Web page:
D&D 4e

While balance in this edition was less of an issue, the Monk used Strength for basic melee attacks/opportunity attack; basic at-will powers were Dexterity based attacks/damage. Its role was Striker. Its play could be described as "get in to dance between swords and land decisive strikes with mystical martial arts" (Thanks @Powerdork). The Monk was a psionic class in this edition. (Thanks @KRyan).

The Monk had a unique mechanic: “full discipline” powers. This gave two actions that had to be used together (usually a standard and move action, but not always) which emphasized mobility and multiple attacks. The Flurry of Blows power added damage after a successful attack. (Thanks. @Guybrush McKenzie)

D&D 5e

The archetype of an unarmored skirmisher with decent armor class, an effective melee combatant although playing "tank" is risky. The ability to stun opponents - applying a condition that is powerful in this edition - is a huge benefit to the party in fighting against spell casters or a single boss monster1. The flurry of blows and a variety of ki/magical abilities and powers, and spell like abilities, give the Monk a hint of a psionic feel.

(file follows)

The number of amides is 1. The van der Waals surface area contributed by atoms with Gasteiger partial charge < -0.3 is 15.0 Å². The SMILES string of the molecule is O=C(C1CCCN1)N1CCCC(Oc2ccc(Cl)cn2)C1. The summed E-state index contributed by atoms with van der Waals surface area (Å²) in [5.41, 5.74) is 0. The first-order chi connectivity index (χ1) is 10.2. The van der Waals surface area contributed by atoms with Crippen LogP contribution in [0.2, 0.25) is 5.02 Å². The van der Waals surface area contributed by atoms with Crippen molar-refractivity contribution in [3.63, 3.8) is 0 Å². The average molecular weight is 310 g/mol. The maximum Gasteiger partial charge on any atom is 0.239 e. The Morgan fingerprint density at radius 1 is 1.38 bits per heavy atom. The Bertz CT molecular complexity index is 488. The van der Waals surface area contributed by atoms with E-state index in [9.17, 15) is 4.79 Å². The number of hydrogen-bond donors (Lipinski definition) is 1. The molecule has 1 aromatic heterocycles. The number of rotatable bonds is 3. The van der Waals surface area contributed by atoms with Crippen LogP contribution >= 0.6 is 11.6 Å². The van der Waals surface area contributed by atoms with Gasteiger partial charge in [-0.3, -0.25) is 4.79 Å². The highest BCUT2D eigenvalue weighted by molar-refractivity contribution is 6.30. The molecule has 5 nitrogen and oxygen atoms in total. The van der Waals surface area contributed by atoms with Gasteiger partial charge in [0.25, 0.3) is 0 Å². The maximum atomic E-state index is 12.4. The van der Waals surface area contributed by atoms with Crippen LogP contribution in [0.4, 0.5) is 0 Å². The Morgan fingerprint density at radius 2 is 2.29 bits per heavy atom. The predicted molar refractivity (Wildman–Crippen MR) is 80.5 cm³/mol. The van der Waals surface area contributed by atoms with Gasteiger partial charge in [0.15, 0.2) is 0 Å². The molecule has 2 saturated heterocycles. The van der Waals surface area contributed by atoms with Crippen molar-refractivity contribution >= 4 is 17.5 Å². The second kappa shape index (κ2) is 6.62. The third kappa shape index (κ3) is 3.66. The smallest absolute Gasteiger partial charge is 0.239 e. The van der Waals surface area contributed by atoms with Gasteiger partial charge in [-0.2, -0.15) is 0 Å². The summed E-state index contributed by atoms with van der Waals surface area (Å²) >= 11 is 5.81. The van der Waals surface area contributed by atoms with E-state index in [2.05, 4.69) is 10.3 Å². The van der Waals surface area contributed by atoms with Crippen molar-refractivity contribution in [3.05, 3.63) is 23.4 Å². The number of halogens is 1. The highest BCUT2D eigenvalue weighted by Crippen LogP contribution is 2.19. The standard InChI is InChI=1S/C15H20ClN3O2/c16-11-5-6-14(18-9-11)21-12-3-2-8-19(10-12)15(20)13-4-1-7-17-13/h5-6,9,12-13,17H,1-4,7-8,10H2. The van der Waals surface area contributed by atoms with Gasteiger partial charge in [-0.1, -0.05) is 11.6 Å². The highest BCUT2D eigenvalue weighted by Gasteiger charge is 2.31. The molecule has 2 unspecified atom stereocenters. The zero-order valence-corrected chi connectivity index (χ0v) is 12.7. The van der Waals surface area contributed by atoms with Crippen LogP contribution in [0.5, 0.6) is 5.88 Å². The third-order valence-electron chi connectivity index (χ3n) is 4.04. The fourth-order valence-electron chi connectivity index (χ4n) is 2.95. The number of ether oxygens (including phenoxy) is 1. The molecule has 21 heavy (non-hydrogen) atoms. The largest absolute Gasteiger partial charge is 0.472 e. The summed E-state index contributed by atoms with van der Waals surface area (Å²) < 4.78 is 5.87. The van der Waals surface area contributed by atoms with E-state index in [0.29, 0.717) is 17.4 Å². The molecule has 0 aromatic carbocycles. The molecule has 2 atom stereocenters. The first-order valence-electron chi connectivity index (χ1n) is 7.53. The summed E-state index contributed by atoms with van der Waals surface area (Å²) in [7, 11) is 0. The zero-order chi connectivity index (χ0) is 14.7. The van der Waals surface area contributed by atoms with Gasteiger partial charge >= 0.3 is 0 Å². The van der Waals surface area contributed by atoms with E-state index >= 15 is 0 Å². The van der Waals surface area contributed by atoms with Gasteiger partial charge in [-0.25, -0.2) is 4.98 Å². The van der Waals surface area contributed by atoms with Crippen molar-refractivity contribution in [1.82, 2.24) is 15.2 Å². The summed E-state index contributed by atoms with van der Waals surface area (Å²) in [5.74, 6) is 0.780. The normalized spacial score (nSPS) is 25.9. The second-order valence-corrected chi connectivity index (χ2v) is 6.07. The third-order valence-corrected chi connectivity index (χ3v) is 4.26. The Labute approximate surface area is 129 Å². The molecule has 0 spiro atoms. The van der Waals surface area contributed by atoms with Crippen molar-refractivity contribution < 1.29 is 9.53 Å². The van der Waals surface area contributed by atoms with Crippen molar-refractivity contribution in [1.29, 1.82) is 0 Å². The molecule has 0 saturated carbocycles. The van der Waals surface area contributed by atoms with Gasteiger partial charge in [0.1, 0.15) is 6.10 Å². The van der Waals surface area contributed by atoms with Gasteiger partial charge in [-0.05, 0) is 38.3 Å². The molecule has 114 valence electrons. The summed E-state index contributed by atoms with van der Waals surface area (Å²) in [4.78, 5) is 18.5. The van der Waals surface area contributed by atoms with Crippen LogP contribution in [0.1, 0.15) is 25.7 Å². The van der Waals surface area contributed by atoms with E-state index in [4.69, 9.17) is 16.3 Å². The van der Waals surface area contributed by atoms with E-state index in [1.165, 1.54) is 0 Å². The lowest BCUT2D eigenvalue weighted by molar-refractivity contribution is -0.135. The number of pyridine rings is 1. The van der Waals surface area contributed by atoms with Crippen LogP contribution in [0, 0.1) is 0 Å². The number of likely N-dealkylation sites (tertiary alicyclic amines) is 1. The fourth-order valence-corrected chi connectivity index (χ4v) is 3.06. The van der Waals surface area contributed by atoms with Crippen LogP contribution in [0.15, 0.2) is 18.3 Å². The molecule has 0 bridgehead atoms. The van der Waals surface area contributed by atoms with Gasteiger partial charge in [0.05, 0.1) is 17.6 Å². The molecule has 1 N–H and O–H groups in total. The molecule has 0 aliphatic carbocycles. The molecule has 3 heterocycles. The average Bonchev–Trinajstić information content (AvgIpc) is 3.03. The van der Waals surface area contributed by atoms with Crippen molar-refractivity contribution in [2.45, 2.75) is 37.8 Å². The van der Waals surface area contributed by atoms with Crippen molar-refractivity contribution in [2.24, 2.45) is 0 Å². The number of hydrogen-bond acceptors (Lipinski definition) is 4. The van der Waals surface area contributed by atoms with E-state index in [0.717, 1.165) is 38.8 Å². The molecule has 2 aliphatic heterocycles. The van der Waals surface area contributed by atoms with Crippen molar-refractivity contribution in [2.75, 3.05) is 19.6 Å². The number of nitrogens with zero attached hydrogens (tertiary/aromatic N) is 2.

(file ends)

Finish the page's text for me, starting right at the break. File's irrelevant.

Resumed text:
A significant improvement "out of the box" was the Martial Arts feature at level 1 that allowed dexterity to be applied to melee attacks and damage, and a built in bonus attack unarmed strike.

The recharge of ki points on a short rest makes this class, like the Warlock and the Fighter, far more effective in a game where 1 or 2 short rests happen during an adventure day (per the general design) rather than the 15 Minute Work day style of campaigns. (The last monk I played for an extended campaign suffered from a lack of short rests based on how the DM ran that adventure). In this edition, the Monk can be played from level 1 through 20 more or less independent of items.

1 On an experiential note, the stun effect remains nearly as powerful as the original OD&D Monk (absent the "it might die!" feature) in terms of how it lets the party go "nova" on a single target. We took out a mini-BBEG in a one shot thanks to my monk going "all in" to apply ki to attempts to Stun. The nova from the other characters did the rest once "stun" was in place.

| improve this answer | |

Your Answer

By clicking “Post Your Answer”, you agree to our terms of service, privacy policy and cookie policy

Not the answer you're looking for? Browse other questions tagged or ask your own question.